The Training for Peace in Africa programme (TfP) was initiated in 1995 and has been fully funded by the Norwegian Ministry of Foreign Affairs. It is implemented to five partners organisations in Africa and Norway. The goal of the programme is to build sustainable African civilian and police peacekeeping capacity that are needed in order to implement multidimensional UN and AU peacekeeping mandates. TfP's engagement takes place through a combination of training assistance, recruitment assistance, applied research and policy support.
This report presents the findings, conclusions and recommendations of an evaluation of this programme focusing on the 2010 - 2015 period. The evaluation had six objectives and 22 evaluation questions, but with a main focus on the training compoment - its volume, impact and cost effectiveness.
The report notes that there are still major needs for support to further development of African capacities to manage violent conflicts and to build peace. The capacities to plan, manage and implement are still constrained and the understanding of the role of the police and civilian components is limited in most African personnel contributing countries.
The evaluation concludes that TfP is a complex programme without a clearly defined and articulated programme theory. Various internal programme factors (resources, diverse membership, structuring and management) and non-programme factors (complex and unpredictable external context) have contributed to TfP not effectively implementing a results-based management regime in which programme-wide outcomes are clearly defined, and then pursued by TfP partners.
The evaluation also finds that the volume of training is impressive with more thant 3700 trainees attending TfP-supported courses in the evaluation period. Most are pre-deployment courses for individual police officers. The team concludes after extensive interviews with police officers in on-going peacekeeping missions as well with officers who have returned home after deployment that the training has a positive impact on police officers in missions, but we do not know how many of those who have been trained with TfP support were actually deployed.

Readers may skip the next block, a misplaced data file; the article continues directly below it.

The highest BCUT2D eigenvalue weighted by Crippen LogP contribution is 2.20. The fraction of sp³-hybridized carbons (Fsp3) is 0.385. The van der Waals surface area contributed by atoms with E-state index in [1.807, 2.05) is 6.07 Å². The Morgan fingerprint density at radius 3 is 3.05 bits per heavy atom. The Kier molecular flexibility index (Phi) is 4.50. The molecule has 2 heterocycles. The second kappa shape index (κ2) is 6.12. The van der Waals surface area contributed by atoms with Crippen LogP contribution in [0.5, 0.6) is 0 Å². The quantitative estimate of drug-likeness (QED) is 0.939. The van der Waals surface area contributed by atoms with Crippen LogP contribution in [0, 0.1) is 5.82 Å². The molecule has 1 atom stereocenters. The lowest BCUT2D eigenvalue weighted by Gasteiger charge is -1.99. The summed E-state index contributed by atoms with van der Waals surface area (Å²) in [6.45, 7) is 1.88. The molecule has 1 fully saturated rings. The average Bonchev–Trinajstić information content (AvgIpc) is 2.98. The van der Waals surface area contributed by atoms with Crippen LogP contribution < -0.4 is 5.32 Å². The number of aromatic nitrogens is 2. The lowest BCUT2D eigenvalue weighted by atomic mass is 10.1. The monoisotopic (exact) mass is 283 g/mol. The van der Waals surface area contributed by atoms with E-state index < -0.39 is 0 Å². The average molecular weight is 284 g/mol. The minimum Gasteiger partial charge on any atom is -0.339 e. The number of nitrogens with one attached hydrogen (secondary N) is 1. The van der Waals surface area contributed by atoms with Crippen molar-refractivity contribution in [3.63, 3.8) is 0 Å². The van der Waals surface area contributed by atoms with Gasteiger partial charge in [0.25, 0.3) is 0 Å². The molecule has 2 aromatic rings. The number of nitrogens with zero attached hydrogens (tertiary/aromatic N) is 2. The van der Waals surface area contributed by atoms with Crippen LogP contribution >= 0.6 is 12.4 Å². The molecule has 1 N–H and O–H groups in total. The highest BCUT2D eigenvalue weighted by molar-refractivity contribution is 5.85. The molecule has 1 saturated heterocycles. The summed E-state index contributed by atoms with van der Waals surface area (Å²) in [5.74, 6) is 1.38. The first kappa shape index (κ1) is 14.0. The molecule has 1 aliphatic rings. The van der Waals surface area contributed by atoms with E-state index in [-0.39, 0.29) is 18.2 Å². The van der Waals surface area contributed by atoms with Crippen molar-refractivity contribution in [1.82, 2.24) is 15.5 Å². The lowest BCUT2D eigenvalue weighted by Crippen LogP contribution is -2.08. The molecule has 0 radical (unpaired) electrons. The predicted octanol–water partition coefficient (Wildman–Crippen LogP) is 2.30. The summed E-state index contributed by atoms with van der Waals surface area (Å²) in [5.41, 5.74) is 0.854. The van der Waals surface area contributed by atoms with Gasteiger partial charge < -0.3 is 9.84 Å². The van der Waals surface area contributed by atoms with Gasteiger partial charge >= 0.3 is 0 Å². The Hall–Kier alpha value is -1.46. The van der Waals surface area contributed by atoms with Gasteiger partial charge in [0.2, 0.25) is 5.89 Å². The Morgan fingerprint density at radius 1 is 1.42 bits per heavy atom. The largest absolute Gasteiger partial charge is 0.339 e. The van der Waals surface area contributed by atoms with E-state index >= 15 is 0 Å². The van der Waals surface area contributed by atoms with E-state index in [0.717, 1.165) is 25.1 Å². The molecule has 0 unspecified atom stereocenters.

The team concludes that TfP continues to be a highly relevant programme, but recommends that decisions about its future must be based on the efforts to provide the programme with greater coherence and a sharper strategy.
Building accountable resource governance institutions
David Aled Williams
Gender parity and the symbolic representation of women in Senegal
The Journal of Modern African Studies
The politicization of abortion and hippocratic disobedience in Islamist Sudan
Liv Tønnessen and Samia al-Nagar
Health and Human Rights Journal
The paradox of federalism and decentralisation in South Sudan: An instrument and an obstacle for peace
Family Law Reform, Employment, and Women’s Political Participation in Ethiopia
Lovise Aalen, Andreas Kotsadam, Espen Villanger
Social Politics: International Studies in Gender, State & Society vol. 26 no. 2 pp. 189-192
Active private sector development policies revisited: Impacts of the Ethiopian industrial cluster policy
Tigabu Getahun and Espen Villanger
Journal of Development Studies
Review of the realisation of Norway’s “Strategy for intensifying international efforts for the elimination of female genital mutilation for the period 2014–2017”
Evaluation of Norwegian support to civil society through Norwegian organisations. Report from presentation seminars in Nepal and Ethiopia. April 2018
Elling N Tjønneland, Kanta Singh, Yeraswork Admassie
A Critique of the Humanitarian (B)order of Things
Antonio De Lauri
Journal of Identity and Migration Studies
The New Lost Boys of Sudan
POMEPS Studies : Youth Politics in the Middle East and North Africa.